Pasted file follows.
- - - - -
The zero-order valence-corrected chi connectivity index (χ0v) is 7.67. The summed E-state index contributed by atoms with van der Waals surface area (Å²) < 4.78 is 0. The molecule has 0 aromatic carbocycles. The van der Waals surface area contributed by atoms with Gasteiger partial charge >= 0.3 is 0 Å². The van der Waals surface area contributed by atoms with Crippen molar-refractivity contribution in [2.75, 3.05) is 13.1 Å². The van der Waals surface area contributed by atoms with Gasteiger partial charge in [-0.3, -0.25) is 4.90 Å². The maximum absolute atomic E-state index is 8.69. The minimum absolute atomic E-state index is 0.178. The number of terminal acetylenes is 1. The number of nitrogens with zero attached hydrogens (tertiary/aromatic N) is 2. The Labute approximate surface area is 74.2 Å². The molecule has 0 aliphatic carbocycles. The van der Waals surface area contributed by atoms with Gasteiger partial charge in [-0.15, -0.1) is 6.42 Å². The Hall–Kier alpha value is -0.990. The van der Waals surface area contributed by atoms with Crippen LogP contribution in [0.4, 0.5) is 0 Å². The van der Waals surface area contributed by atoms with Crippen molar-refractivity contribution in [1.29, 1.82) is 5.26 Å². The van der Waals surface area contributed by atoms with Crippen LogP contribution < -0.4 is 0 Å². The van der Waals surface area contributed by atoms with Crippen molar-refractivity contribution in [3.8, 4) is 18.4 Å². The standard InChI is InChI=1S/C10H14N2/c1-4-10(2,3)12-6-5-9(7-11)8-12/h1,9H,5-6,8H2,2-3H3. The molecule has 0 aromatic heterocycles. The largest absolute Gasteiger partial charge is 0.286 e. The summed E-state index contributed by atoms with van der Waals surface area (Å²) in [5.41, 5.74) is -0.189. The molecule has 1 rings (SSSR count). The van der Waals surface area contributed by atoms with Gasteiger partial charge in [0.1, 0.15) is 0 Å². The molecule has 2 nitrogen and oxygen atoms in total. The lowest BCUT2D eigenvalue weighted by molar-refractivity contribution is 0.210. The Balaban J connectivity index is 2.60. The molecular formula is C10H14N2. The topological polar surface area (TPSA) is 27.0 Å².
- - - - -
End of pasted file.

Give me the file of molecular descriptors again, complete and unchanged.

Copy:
The zero-order valence-corrected chi connectivity index (χ0v) is 7.67. The summed E-state index contributed by atoms with van der Waals surface area (Å²) < 4.78 is 0. The molecule has 0 aromatic carbocycles. The van der Waals surface area contributed by atoms with Gasteiger partial charge >= 0.3 is 0 Å². The van der Waals surface area contributed by atoms with Crippen molar-refractivity contribution in [2.75, 3.05) is 13.1 Å². The van der Waals surface area contributed by atoms with Gasteiger partial charge in [-0.3, -0.25) is 4.90 Å². The maximum absolute atomic E-state index is 8.69. The minimum absolute atomic E-state index is 0.178. The number of terminal acetylenes is 1. The number of nitrogens with zero attached hydrogens (tertiary/aromatic N) is 2. The Labute approximate surface area is 74.2 Å². The molecule has 0 aliphatic carbocycles. The van der Waals surface area contributed by atoms with Gasteiger partial charge in [-0.15, -0.1) is 6.42 Å². The Hall–Kier alpha value is -0.990. The van der Waals surface area contributed by atoms with Crippen LogP contribution in [0.4, 0.5) is 0 Å². The van der Waals surface area contributed by atoms with Crippen molar-refractivity contribution in [1.29, 1.82) is 5.26 Å². The van der Waals surface area contributed by atoms with Crippen LogP contribution < -0.4 is 0 Å². The van der Waals surface area contributed by atoms with Crippen molar-refractivity contribution in [3.8, 4) is 18.4 Å². The standard InChI is InChI=1S/C10H14N2/c1-4-10(2,3)12-6-5-9(7-11)8-12/h1,9H,5-6,8H2,2-3H3. The molecule has 0 aromatic heterocycles. The largest absolute Gasteiger partial charge is 0.286 e. The summed E-state index contributed by atoms with van der Waals surface area (Å²) in [5.41, 5.74) is -0.189. The molecule has 1 rings (SSSR count). The van der Waals surface area contributed by atoms with Gasteiger partial charge in [0.1, 0.15) is 0 Å². The molecule has 2 nitrogen and oxygen atoms in total. The lowest BCUT2D eigenvalue weighted by molar-refractivity contribution is 0.210. The Balaban J connectivity index is 2.60. The molecular formula is C10H14N2. The topological polar surface area (TPSA) is 27.0 Å².